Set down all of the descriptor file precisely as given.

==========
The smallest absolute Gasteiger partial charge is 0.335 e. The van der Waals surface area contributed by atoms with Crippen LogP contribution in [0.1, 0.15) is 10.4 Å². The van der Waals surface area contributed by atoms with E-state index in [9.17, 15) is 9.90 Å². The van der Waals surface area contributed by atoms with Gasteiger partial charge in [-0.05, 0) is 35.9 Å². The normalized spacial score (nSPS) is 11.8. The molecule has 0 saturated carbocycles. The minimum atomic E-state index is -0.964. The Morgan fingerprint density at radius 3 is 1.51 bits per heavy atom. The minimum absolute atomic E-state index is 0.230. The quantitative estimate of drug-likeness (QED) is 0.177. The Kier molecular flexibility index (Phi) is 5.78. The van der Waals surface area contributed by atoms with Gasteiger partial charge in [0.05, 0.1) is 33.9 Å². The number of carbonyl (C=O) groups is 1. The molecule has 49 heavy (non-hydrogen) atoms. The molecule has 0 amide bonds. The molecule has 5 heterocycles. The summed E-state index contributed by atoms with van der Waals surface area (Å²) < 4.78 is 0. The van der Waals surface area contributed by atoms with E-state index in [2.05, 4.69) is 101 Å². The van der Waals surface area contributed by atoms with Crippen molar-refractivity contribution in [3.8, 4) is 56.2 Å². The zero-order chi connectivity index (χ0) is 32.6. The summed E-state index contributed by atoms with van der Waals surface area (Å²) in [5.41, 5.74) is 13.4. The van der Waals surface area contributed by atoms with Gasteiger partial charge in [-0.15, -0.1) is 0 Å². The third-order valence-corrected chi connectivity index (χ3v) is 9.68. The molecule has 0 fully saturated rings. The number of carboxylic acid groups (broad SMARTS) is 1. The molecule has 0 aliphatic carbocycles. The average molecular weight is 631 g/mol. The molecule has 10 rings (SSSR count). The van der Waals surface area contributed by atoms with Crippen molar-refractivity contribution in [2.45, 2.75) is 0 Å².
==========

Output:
The smallest absolute Gasteiger partial charge is 0.335 e. The van der Waals surface area contributed by atoms with Crippen LogP contribution in [0.1, 0.15) is 10.4 Å². The van der Waals surface area contributed by atoms with E-state index in [9.17, 15) is 9.90 Å². The van der Waals surface area contributed by atoms with Gasteiger partial charge in [-0.05, 0) is 35.9 Å². The normalized spacial score (nSPS) is 11.8. The molecule has 0 saturated carbocycles. The minimum atomic E-state index is -0.964. The Morgan fingerprint density at radius 3 is 1.51 bits per heavy atom. The minimum absolute atomic E-state index is 0.230. The quantitative estimate of drug-likeness (QED) is 0.177. The Kier molecular flexibility index (Phi) is 5.78. The van der Waals surface area contributed by atoms with Gasteiger partial charge in [0.05, 0.1) is 33.9 Å². The number of carbonyl (C=O) groups is 1. The molecule has 49 heavy (non-hydrogen) atoms. The molecule has 0 amide bonds. The molecule has 5 heterocycles. The summed E-state index contributed by atoms with van der Waals surface area (Å²) < 4.78 is 0. The van der Waals surface area contributed by atoms with E-state index in [2.05, 4.69) is 101 Å². The van der Waals surface area contributed by atoms with Crippen molar-refractivity contribution in [3.8, 4) is 56.2 Å². The zero-order chi connectivity index (χ0) is 32.6. The summed E-state index contributed by atoms with van der Waals surface area (Å²) in [5.41, 5.74) is 13.4. The van der Waals surface area contributed by atoms with Gasteiger partial charge in [-0.15, -0.1) is 0 Å². The third-order valence-corrected chi connectivity index (χ3v) is 9.68. The molecule has 0 fully saturated rings. The number of carboxylic acid groups (broad SMARTS) is 1. The molecule has 0 aliphatic carbocycles. The average molecular weight is 631 g/mol. The molecule has 10 rings (SSSR count). The van der Waals surface area contributed by atoms with Crippen molar-refractivity contribution in [2.45, 2.75) is 0 Å².